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Limitation laws prescribe the period within which an aggrieved party can initiate an action to enforce a legal right. These laws seek to encourage parties to enforce their legal rights timeously and to avoid stale claims. There are several justifications for limitation laws. However, two of such justifications are prominent. The first is that it would be unfair to the defendant to institute a stale claim since the defendant, due to passage of time, may have lost certain pieces of evidence that were available at the time the cause of action accrued. The second is that it is in the public interest that there should be an end to litigation. Surely, limitation laws affect the right of action and not the cause of action. Thus, at the expiration of the relevant limitation period, the aggrieved party still has a cause of action, but the right of action is extinguished.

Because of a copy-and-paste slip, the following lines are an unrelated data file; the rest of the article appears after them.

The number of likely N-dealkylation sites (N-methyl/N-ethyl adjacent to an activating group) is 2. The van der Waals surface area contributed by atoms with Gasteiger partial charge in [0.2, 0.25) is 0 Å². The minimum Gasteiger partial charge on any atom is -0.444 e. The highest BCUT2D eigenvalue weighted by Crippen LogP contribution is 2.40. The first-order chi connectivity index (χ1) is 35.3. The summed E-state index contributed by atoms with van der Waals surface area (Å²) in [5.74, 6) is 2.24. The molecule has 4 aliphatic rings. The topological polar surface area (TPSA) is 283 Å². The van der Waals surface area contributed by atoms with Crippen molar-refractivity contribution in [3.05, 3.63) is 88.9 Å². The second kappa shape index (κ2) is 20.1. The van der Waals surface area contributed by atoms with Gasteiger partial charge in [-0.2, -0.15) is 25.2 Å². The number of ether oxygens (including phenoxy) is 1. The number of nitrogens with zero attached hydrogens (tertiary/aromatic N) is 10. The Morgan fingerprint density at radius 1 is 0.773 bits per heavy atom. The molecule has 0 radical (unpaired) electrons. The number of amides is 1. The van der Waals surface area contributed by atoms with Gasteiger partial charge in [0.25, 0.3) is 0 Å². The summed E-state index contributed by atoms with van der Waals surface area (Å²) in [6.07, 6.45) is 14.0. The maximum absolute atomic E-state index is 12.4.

In Nigeria, the primary statutes of limitation are the limitation laws of the various states and the Limitation Act which applies in the Federal Capital Territory, Abuja. These laws provide for time limits for actions based on tort, contract, recovery of land, enforcement of judgment, arbitration etc., but they do not apply to tax claims. In other words, the limitation laws applicable in Nigeria exclude tax matters from their scope. In this respect, the Limitation Act in its Section 1(2) establishes that the “Act shall not apply to any proceedings for the recovery of a sum due in respect of a tax which is for the time being under the care and management of the Federal Board of Inland Revenue…. or any proceedings for the recovery of any fine or penalty incurred in connection with a tax or duty.”